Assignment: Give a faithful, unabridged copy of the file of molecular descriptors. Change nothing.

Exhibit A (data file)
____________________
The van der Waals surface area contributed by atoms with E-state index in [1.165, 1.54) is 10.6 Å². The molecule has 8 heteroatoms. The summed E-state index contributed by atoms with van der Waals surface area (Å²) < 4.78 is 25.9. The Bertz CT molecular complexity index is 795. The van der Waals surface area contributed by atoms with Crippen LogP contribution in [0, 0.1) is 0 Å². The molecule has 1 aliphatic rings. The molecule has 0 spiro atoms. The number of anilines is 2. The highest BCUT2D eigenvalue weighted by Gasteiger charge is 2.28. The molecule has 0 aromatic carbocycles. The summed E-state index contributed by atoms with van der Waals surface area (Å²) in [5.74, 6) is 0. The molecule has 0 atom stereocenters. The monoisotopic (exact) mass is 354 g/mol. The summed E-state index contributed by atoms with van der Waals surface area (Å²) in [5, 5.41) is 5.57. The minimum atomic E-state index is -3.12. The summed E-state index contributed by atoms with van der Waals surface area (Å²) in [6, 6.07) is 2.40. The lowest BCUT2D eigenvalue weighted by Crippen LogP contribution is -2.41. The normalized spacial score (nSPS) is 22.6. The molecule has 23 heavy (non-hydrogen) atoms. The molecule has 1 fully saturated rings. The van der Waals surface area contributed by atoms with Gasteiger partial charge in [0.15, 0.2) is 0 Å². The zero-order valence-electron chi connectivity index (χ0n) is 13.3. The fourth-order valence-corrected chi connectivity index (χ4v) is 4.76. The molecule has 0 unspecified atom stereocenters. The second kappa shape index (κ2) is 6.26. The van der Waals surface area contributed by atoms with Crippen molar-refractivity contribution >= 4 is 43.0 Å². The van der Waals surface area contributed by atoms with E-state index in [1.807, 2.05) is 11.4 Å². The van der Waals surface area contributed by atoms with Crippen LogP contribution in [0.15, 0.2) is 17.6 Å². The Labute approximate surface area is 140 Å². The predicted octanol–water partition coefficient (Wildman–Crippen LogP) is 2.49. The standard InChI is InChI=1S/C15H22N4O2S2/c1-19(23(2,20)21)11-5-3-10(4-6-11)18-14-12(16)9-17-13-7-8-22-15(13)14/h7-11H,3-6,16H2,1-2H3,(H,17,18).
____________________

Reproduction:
The van der Waals surface area contributed by atoms with E-state index in [1.165, 1.54) is 10.6 Å². The molecule has 8 heteroatoms. The summed E-state index contributed by atoms with van der Waals surface area (Å²) < 4.78 is 25.9. The Bertz CT molecular complexity index is 795. The van der Waals surface area contributed by atoms with Crippen LogP contribution in [0, 0.1) is 0 Å². The molecule has 1 aliphatic rings. The molecule has 0 spiro atoms. The number of anilines is 2. The highest BCUT2D eigenvalue weighted by Gasteiger charge is 2.28. The molecule has 0 aromatic carbocycles. The summed E-state index contributed by atoms with van der Waals surface area (Å²) in [5.74, 6) is 0. The molecule has 0 atom stereocenters. The monoisotopic (exact) mass is 354 g/mol. The summed E-state index contributed by atoms with van der Waals surface area (Å²) in [5, 5.41) is 5.57. The minimum atomic E-state index is -3.12. The summed E-state index contributed by atoms with van der Waals surface area (Å²) in [6, 6.07) is 2.40. The lowest BCUT2D eigenvalue weighted by Crippen LogP contribution is -2.41. The normalized spacial score (nSPS) is 22.6. The molecule has 23 heavy (non-hydrogen) atoms. The molecule has 1 fully saturated rings. The van der Waals surface area contributed by atoms with Gasteiger partial charge in [0.15, 0.2) is 0 Å². The zero-order valence-electron chi connectivity index (χ0n) is 13.3. The fourth-order valence-corrected chi connectivity index (χ4v) is 4.76. The molecule has 0 unspecified atom stereocenters. The second kappa shape index (κ2) is 6.26. The van der Waals surface area contributed by atoms with Crippen molar-refractivity contribution >= 4 is 43.0 Å². The van der Waals surface area contributed by atoms with E-state index in [1.807, 2.05) is 11.4 Å². The van der Waals surface area contributed by atoms with Crippen LogP contribution in [0.15, 0.2) is 17.6 Å². The Labute approximate surface area is 140 Å². The predicted octanol–water partition coefficient (Wildman–Crippen LogP) is 2.49. The standard InChI is InChI=1S/C15H22N4O2S2/c1-19(23(2,20)21)11-5-3-10(4-6-11)18-14-12(16)9-17-13-7-8-22-15(13)14/h7-11H,3-6,16H2,1-2H3,(H,17,18).